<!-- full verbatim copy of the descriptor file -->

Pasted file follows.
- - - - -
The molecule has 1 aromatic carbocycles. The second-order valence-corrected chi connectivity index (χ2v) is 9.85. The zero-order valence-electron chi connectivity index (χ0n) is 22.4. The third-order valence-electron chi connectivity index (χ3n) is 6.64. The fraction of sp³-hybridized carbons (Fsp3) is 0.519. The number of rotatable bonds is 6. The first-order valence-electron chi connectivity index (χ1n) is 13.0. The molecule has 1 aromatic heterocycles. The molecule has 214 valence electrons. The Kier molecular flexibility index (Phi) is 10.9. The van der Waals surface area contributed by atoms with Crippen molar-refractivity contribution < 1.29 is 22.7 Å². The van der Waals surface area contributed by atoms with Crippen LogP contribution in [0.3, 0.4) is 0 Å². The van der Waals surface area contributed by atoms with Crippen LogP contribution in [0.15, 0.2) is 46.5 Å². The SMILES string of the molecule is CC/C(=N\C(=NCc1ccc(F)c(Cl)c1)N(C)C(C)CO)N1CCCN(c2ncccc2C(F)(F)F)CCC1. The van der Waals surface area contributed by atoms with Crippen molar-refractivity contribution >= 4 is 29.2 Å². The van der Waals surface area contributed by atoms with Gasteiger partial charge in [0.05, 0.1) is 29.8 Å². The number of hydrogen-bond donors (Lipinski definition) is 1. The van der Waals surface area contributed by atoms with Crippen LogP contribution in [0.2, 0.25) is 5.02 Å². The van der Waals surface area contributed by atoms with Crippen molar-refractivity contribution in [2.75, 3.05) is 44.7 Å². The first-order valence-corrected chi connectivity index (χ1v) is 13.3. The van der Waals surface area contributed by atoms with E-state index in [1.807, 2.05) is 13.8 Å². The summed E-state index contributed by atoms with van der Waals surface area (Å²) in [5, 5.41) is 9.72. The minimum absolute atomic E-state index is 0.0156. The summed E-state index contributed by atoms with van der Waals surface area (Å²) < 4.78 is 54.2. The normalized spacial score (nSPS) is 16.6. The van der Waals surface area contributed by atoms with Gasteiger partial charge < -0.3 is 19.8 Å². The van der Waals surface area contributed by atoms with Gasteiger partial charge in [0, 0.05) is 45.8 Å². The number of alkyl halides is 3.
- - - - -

The molecule has 1 aromatic carbocycles. The second-order valence-corrected chi connectivity index (χ2v) is 9.85. The zero-order valence-electron chi connectivity index (χ0n) is 22.4. The third-order valence-electron chi connectivity index (χ3n) is 6.64. The fraction of sp³-hybridized carbons (Fsp3) is 0.519. The number of rotatable bonds is 6. The first-order valence-electron chi connectivity index (χ1n) is 13.0. The molecule has 1 aromatic heterocycles. The molecule has 214 valence electrons. The Kier molecular flexibility index (Phi) is 10.9. The van der Waals surface area contributed by atoms with Crippen molar-refractivity contribution < 1.29 is 22.7 Å². The van der Waals surface area contributed by atoms with Crippen LogP contribution in [0.3, 0.4) is 0 Å². The van der Waals surface area contributed by atoms with Crippen LogP contribution in [0.15, 0.2) is 46.5 Å². The SMILES string of the molecule is CC/C(=N\C(=NCc1ccc(F)c(Cl)c1)N(C)C(C)CO)N1CCCN(c2ncccc2C(F)(F)F)CCC1. The van der Waals surface area contributed by atoms with Crippen molar-refractivity contribution >= 4 is 29.2 Å². The van der Waals surface area contributed by atoms with Gasteiger partial charge in [0.05, 0.1) is 29.8 Å². The number of hydrogen-bond donors (Lipinski definition) is 1. The van der Waals surface area contributed by atoms with Crippen LogP contribution in [0.2, 0.25) is 5.02 Å². The van der Waals surface area contributed by atoms with Crippen molar-refractivity contribution in [2.75, 3.05) is 44.7 Å². The first-order valence-corrected chi connectivity index (χ1v) is 13.3. The van der Waals surface area contributed by atoms with E-state index in [1.807, 2.05) is 13.8 Å². The summed E-state index contributed by atoms with van der Waals surface area (Å²) in [5, 5.41) is 9.72. The minimum absolute atomic E-state index is 0.0156. The summed E-state index contributed by atoms with van der Waals surface area (Å²) < 4.78 is 54.2. The normalized spacial score (nSPS) is 16.6. The van der Waals surface area contributed by atoms with Gasteiger partial charge < -0.3 is 19.8 Å². The van der Waals surface area contributed by atoms with Gasteiger partial charge in [0, 0.05) is 45.8 Å². The number of alkyl halides is 3.